News of the Weird November 19 2008

LEAD STORY: Donna and Joel Brinkle of Deltona, Fla., raised a family and held respectable jobs until, in the 1990s, they declared themselves a sovereign nation and stopped paying taxes. Subsequently, the county took their home, and they now appear to be living on the handouts of their son and their church, but they have become irritations by filing property liens against government officials (including, once, President Clinton) who fail to recognize their independent authority. Once, they tried to buy a $700,000 house with a "money order" drawn on their homemade currency. Even though the Brinkles' game plan has failed on every single point (and Joel even did some jail time), the couple remains chipper, according to an October Orlando Sentinel report, certain that some higher official will soon vindicate them.

The Entrepreneurial Spirit! Street-begging has become so sophisticated that some websites and blogs offer "market research" for panhandlers, with tips from wizened "pros," according to the summer 2008 issue of City Journal. Current begging techniques (which apparently spread nationally, at least for those non-homeless, non-mentally-ill beggars) suggest humor (e.g., "I won't lie to you, I need a drink.") and specificity of amount (e.g., "I need 43 more cents for a cup of coffee."), which often produces a larger donation.

Science on the Cutting Edge: Studs of the Animal World: 1) An August conference presentation by a University of Central Florida researcher touted the frolicking, profligate mating of male South African squirrels, enhanced, the researcher hypothesized, by the fact that "they're hung." The typical proportional equivalency for human male genitals, she said, would be 13 inches. 2) Indiana University researchers reported in September that male Australian dung beetles differ from U.S. dung beetles in that evolutionary diversion of nutrients has given the Australians small horns but large penises and the Americans the opposite. Thus, noted the researchers, big-horned American males tend to fight each other for females, while Australians rely more on sneakiness.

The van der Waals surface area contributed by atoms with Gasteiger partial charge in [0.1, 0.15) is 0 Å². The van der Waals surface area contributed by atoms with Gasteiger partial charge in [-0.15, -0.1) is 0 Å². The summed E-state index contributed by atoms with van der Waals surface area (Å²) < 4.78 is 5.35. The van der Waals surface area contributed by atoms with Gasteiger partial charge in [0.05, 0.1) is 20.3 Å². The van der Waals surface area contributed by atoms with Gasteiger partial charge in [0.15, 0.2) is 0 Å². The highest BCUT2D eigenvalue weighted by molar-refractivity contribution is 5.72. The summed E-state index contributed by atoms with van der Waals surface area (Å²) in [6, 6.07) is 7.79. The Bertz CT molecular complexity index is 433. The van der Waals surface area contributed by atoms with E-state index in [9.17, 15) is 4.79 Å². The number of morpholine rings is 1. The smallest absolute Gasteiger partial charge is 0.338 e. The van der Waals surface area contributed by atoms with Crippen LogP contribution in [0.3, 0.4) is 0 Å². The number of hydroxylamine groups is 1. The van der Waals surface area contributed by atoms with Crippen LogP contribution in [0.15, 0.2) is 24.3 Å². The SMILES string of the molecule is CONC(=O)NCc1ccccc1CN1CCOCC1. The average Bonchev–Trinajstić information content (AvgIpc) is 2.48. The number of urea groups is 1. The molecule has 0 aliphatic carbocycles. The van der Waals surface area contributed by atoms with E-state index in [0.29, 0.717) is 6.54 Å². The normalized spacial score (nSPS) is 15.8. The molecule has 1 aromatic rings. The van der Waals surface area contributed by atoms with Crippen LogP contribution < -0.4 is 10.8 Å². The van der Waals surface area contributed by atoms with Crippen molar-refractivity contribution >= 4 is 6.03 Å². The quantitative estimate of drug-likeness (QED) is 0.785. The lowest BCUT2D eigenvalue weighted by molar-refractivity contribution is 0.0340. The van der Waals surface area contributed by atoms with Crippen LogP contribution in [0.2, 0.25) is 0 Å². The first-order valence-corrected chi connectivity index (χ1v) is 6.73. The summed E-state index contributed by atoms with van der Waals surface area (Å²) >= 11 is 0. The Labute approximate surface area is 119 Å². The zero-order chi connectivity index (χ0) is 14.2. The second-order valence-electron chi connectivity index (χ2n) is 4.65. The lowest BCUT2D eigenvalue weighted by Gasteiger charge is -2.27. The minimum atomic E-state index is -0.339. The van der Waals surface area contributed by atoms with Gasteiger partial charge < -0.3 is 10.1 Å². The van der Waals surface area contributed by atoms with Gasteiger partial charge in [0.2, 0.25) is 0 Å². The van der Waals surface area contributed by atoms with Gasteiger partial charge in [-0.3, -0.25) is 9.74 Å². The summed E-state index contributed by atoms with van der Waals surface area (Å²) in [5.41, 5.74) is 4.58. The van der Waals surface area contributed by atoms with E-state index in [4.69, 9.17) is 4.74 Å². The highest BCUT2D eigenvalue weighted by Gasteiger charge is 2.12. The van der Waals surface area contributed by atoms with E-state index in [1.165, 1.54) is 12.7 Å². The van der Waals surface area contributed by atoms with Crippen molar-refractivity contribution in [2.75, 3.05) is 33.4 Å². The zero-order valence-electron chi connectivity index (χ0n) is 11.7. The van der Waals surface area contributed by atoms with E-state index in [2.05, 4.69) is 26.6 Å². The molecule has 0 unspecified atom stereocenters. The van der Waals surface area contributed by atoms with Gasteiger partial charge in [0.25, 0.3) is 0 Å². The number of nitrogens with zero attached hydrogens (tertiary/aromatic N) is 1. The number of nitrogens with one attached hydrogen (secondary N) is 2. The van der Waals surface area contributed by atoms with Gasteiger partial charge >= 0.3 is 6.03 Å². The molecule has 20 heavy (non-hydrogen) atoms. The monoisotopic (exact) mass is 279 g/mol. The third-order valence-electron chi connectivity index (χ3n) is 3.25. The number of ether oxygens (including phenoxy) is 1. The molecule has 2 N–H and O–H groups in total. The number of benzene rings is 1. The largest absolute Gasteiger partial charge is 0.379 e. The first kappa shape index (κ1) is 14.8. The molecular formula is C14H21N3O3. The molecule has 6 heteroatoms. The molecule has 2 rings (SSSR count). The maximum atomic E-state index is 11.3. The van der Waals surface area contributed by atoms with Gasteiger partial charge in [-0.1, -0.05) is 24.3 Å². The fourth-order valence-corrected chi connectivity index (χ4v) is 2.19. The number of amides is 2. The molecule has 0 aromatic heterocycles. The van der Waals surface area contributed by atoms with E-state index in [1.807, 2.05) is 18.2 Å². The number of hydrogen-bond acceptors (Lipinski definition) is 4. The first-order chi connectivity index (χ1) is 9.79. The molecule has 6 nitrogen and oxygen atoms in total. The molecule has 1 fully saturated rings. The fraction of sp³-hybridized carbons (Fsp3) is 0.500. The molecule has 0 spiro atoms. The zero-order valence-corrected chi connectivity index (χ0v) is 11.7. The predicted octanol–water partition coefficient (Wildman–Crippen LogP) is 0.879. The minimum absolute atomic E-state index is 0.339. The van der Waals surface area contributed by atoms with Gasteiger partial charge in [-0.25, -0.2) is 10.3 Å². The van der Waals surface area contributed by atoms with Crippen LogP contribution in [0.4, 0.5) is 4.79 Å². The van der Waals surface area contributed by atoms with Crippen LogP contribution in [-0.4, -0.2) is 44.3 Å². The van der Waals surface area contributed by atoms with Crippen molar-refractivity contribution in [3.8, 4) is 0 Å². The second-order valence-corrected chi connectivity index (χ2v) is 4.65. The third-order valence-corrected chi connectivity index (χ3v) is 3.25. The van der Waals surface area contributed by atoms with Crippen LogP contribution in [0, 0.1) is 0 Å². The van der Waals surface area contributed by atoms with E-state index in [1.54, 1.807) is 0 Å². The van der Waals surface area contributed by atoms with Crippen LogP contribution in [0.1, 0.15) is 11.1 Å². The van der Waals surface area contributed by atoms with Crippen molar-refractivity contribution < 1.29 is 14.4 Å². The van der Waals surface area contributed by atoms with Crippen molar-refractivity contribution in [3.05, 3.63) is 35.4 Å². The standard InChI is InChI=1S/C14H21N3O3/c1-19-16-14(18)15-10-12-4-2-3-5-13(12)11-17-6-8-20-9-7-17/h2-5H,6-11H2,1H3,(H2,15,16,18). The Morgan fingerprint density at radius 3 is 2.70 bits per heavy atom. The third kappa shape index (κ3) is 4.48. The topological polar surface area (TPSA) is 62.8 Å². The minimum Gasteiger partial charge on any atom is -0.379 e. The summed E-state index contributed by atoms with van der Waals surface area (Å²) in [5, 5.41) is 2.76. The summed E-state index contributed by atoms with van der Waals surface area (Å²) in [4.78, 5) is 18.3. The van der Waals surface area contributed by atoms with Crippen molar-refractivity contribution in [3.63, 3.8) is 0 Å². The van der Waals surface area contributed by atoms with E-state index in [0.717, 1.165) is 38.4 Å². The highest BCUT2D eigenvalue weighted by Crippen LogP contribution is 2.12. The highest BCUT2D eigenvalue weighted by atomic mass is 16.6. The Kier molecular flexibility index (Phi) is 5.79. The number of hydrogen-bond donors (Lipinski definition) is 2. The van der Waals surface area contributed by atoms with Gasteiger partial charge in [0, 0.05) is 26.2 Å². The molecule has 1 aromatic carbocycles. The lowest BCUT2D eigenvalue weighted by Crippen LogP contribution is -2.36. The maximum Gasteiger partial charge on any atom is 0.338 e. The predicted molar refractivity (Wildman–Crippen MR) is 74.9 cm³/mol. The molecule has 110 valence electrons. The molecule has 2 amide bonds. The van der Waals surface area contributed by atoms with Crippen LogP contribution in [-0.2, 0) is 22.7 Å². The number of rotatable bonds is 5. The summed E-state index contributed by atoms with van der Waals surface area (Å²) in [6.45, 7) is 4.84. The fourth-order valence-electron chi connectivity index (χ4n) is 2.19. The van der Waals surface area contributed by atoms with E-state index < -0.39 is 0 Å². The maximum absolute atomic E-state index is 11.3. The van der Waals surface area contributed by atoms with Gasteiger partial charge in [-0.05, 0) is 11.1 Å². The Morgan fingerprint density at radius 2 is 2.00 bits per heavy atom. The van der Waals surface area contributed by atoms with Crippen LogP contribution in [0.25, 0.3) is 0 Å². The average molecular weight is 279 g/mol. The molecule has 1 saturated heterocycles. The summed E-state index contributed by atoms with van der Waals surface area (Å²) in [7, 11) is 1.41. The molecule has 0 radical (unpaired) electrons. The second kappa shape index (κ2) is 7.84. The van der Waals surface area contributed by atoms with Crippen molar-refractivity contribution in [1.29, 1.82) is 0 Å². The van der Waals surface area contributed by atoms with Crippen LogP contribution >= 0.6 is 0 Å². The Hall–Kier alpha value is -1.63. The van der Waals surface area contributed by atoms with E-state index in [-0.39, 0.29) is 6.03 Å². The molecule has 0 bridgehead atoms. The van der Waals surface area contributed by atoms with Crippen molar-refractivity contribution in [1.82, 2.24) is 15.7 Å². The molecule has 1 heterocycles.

British engineer Ken Walters became disabled from an auto accident and was living on government assistance to persevere through pain and longtime depression when, in 2003, he suffered a stroke. After a lengthy recovery, Walters discovered, while doodling, that he seemed to have a newfound gift for art. After drawing up some demonstration software, he was hired by the giant Electronic Arts company and is flourishing, according to an August Daily Mail story. His doctors said the brain typically rewires itself for protection after injury and that previously untapped consciousness can emerge.

In September, scientists at Emory University's primate research center reported that chimps seem to remember other chimps through "whole body" integration. That is, seeing part of another chimp causes them to envision the entire body. The researchers came to this conclusion because chimps shown photos of an acquaintance-chimp's butt could, more often than random chance would predict, identify the face that went with it.